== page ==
Most SVOD services are commonly included in packages or offered as add-ons. Standalone distribution, primarily utilised in mobile carrier agreements, is a significant strategy for Netflix, Amazon Prime Video, and Disney+. These partnerships may be less impactful in terms of subscription growth but serve primarily for billing purposes. Conversely, Max and Paramount+ are rarely offered as standalone services, with a majority of their partnerships involving packaged distribution deals.
Local and smaller OTT platforms are adapting their distribution strategies
Globoplay is the only regional OTT service that managed to enter the top 10 ranking in terms of number of alliances. The OTT service of the main Brazilian media group successfully signed partnerships with major Brazilian telecoms operators and regional operators. Globoplay also bundles with the fiber offerings of rising regional operators born after mergers & acquisition in Brazil such as Brisanet, MHNet Telecom, Desktop and Alares starting from Q3 2023. How long can the major US SVOD players go without using the footprint of local Brazilian pay TV and fiber operators?
Still in Brazil, a growing number of sports-related OTT launched their services. Some like Nosso Futebol are closing partnerships with local operators (Conecta Minas Gerais). Those who were first Premium TV packages of channels like Combate with Combate Play have secured a more aggressive roll-out (Claro Brazil, Conecta Minas Gerais, DGo Brazil, Globoplay, Oi Group for instance). Knocking on the door of national and local operators is, to a greater extent, the strategy of all new OTT upcomers. Also, smaller, specialised and niche SVOD services are broadly taking advantage of OTT platforms acting as aggregators such as DGo or Clarovideo. In Peru, Liga1 Play, the OTT of Liga1 Max that secured the rights of the national football championship, has followed the same path and closed distribution deals with Claro, Clarovideo and DGo.
In the content-aggregation era, are distribution deals really impactful on subscriptions?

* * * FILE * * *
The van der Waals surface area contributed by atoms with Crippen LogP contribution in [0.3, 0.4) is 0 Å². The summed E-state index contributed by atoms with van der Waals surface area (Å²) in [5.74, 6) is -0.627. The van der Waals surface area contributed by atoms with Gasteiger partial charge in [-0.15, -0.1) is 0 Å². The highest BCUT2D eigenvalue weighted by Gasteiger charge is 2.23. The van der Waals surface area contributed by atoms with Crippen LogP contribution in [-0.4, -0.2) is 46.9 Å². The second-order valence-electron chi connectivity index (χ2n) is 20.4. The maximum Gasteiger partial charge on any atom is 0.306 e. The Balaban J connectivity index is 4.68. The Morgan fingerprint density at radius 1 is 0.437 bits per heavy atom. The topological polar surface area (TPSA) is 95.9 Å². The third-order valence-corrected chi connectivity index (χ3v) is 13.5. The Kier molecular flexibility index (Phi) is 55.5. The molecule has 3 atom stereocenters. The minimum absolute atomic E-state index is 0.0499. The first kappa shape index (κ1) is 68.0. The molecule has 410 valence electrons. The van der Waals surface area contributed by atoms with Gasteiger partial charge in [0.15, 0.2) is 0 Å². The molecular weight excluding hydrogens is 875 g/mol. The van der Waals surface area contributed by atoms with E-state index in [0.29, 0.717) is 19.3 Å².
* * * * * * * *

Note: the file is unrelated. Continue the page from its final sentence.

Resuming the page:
The battle for eyeballs will only intensify, as SVOD launches are multiplying and as those companies leverage various tactics to grow their subscriber base. From the telcos perspective, the strategy is reversing: alliances with Netflix and with OTT platforms in general, are perceived as a chance and solution to overcome the decline of some of their services. Some might even argue that telcos and Pay TV companies are becoming resellers instead of using OTT bundles as consumers acquisition tools.
However, while many operators perceive bundled OTT content as a good way to differentiate their services from competitors, this is becoming increasingly difficult as OTT providers partner with multiple carriers rather than sign exclusive distribution agreements, especially as markets are becoming mature. As more and more services are now bundled in operators’ offers, the value of the potential reach might be reduced, because the services are not necessarily visible. Operators will showcase in priority on their interface the platforms with the highest consumer demand, or with which commercial agreements including this privilege were signed. Even so, not every SVOD service can play it like Netflix: no other service can afford to limit its availability with a lower number of partners.
Deals between SVOD platforms and Connected TV manufacturers also drive growth, but these manufacturers are now venturing into the content business, introducing AVOD and FAST offerings. The competition in the FAST market, centred around content aggregation, has intensified, providing customers with an ever-increasing variety of content. Currently, FAST channels rely on OTT providers and smart TV manufacturers for distribution, and potential expansion could include cable companies' IPTV services. As the content-aggregation era continues to unfold, the growing number of distribution agreements in the OTT landscape offers consumers an expanding selection of entertainment choices. On top of their need to build a strong network of distributors, OTT services will have to find innovative ways to stand out amid the ever growing plethora of choices offered to consumers: creating strong brands and engaging catalogues will be key strategic axes to succeed.